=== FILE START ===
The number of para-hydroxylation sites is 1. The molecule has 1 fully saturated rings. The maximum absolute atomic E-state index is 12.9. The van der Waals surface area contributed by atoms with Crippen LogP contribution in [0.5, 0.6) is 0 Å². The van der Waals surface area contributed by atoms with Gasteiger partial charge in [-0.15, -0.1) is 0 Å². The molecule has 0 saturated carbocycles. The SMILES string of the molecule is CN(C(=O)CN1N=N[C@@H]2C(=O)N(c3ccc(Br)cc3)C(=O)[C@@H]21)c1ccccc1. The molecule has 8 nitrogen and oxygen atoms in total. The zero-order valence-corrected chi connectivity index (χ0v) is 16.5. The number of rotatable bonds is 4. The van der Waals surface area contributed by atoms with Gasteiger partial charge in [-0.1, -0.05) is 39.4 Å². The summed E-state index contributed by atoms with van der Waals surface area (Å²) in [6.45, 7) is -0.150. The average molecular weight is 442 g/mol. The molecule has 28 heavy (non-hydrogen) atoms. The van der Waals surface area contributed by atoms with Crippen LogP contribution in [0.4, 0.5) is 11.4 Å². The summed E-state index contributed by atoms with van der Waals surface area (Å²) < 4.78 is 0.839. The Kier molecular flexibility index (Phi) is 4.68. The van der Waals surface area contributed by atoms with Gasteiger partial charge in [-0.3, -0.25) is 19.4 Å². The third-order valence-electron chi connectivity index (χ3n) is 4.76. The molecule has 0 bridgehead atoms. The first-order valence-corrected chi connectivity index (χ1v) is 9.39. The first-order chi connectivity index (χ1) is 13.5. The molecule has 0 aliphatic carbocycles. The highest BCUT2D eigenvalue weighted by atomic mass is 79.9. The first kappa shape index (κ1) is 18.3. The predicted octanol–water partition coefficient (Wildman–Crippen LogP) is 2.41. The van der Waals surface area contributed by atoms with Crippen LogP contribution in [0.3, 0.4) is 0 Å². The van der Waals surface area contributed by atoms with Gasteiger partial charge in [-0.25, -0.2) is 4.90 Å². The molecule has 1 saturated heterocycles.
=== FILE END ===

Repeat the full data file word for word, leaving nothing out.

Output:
The number of para-hydroxylation sites is 1. The molecule has 1 fully saturated rings. The maximum absolute atomic E-state index is 12.9. The van der Waals surface area contributed by atoms with Crippen LogP contribution in [0.5, 0.6) is 0 Å². The van der Waals surface area contributed by atoms with Gasteiger partial charge in [-0.15, -0.1) is 0 Å². The molecule has 0 saturated carbocycles. The SMILES string of the molecule is CN(C(=O)CN1N=N[C@@H]2C(=O)N(c3ccc(Br)cc3)C(=O)[C@@H]21)c1ccccc1. The molecule has 8 nitrogen and oxygen atoms in total. The zero-order valence-corrected chi connectivity index (χ0v) is 16.5. The number of rotatable bonds is 4. The van der Waals surface area contributed by atoms with Gasteiger partial charge in [-0.1, -0.05) is 39.4 Å². The summed E-state index contributed by atoms with van der Waals surface area (Å²) in [6.45, 7) is -0.150. The average molecular weight is 442 g/mol. The molecule has 28 heavy (non-hydrogen) atoms. The van der Waals surface area contributed by atoms with Crippen LogP contribution in [0.4, 0.5) is 11.4 Å². The summed E-state index contributed by atoms with van der Waals surface area (Å²) < 4.78 is 0.839. The Kier molecular flexibility index (Phi) is 4.68. The van der Waals surface area contributed by atoms with Gasteiger partial charge in [-0.3, -0.25) is 19.4 Å². The third-order valence-electron chi connectivity index (χ3n) is 4.76. The molecule has 0 bridgehead atoms. The first-order valence-corrected chi connectivity index (χ1v) is 9.39. The first-order chi connectivity index (χ1) is 13.5. The molecule has 0 aliphatic carbocycles. The highest BCUT2D eigenvalue weighted by atomic mass is 79.9. The first kappa shape index (κ1) is 18.3. The predicted octanol–water partition coefficient (Wildman–Crippen LogP) is 2.41. The van der Waals surface area contributed by atoms with Crippen LogP contribution in [0.3, 0.4) is 0 Å². The van der Waals surface area contributed by atoms with Gasteiger partial charge in [-0.25, -0.2) is 4.90 Å². The molecule has 1 saturated heterocycles.